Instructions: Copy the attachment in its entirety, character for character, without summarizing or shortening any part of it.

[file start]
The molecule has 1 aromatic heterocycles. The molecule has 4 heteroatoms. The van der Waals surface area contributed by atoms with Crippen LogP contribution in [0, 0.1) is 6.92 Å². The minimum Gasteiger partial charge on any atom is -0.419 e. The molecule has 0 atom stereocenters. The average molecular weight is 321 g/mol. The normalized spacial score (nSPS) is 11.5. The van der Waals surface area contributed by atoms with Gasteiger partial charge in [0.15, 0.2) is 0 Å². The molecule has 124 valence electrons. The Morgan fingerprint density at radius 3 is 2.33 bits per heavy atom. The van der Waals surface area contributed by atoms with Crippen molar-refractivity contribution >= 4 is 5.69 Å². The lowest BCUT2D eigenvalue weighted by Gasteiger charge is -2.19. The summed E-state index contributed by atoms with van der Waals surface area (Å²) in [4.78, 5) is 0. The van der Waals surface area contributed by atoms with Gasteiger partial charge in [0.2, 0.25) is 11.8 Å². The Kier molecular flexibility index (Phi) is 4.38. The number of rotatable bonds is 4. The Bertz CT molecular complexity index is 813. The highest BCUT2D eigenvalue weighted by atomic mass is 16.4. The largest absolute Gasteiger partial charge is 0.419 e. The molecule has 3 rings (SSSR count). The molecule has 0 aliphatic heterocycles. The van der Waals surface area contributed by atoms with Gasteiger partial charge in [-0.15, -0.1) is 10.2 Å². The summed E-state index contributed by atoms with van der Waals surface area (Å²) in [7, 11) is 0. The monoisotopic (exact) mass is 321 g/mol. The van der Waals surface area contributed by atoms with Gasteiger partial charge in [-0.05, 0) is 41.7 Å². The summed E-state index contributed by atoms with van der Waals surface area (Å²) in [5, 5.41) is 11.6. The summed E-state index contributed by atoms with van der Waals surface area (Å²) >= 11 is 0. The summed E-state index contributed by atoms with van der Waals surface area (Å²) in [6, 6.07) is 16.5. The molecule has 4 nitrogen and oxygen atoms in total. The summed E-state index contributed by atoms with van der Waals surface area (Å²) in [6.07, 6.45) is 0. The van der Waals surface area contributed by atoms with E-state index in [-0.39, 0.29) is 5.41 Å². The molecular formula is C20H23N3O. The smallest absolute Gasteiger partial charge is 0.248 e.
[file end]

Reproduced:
The molecule has 1 aromatic heterocycles. The molecule has 4 heteroatoms. The van der Waals surface area contributed by atoms with Crippen LogP contribution in [0, 0.1) is 6.92 Å². The minimum Gasteiger partial charge on any atom is -0.419 e. The molecule has 0 atom stereocenters. The average molecular weight is 321 g/mol. The normalized spacial score (nSPS) is 11.5. The van der Waals surface area contributed by atoms with Gasteiger partial charge in [0.15, 0.2) is 0 Å². The molecule has 124 valence electrons. The Morgan fingerprint density at radius 3 is 2.33 bits per heavy atom. The van der Waals surface area contributed by atoms with Crippen molar-refractivity contribution >= 4 is 5.69 Å². The lowest BCUT2D eigenvalue weighted by Gasteiger charge is -2.19. The summed E-state index contributed by atoms with van der Waals surface area (Å²) in [4.78, 5) is 0. The van der Waals surface area contributed by atoms with Gasteiger partial charge in [0.2, 0.25) is 11.8 Å². The Kier molecular flexibility index (Phi) is 4.38. The number of rotatable bonds is 4. The Bertz CT molecular complexity index is 813. The highest BCUT2D eigenvalue weighted by atomic mass is 16.4. The largest absolute Gasteiger partial charge is 0.419 e. The molecule has 3 rings (SSSR count). The molecule has 0 aliphatic heterocycles. The van der Waals surface area contributed by atoms with Gasteiger partial charge in [-0.15, -0.1) is 10.2 Å². The summed E-state index contributed by atoms with van der Waals surface area (Å²) in [7, 11) is 0. The monoisotopic (exact) mass is 321 g/mol. The van der Waals surface area contributed by atoms with Gasteiger partial charge in [-0.05, 0) is 41.7 Å². The summed E-state index contributed by atoms with van der Waals surface area (Å²) in [5, 5.41) is 11.6. The summed E-state index contributed by atoms with van der Waals surface area (Å²) >= 11 is 0. The summed E-state index contributed by atoms with van der Waals surface area (Å²) in [6, 6.07) is 16.5. The molecule has 4 nitrogen and oxygen atoms in total. The summed E-state index contributed by atoms with van der Waals surface area (Å²) in [6.07, 6.45) is 0. The van der Waals surface area contributed by atoms with E-state index in [-0.39, 0.29) is 5.41 Å². The molecular formula is C20H23N3O. The smallest absolute Gasteiger partial charge is 0.248 e.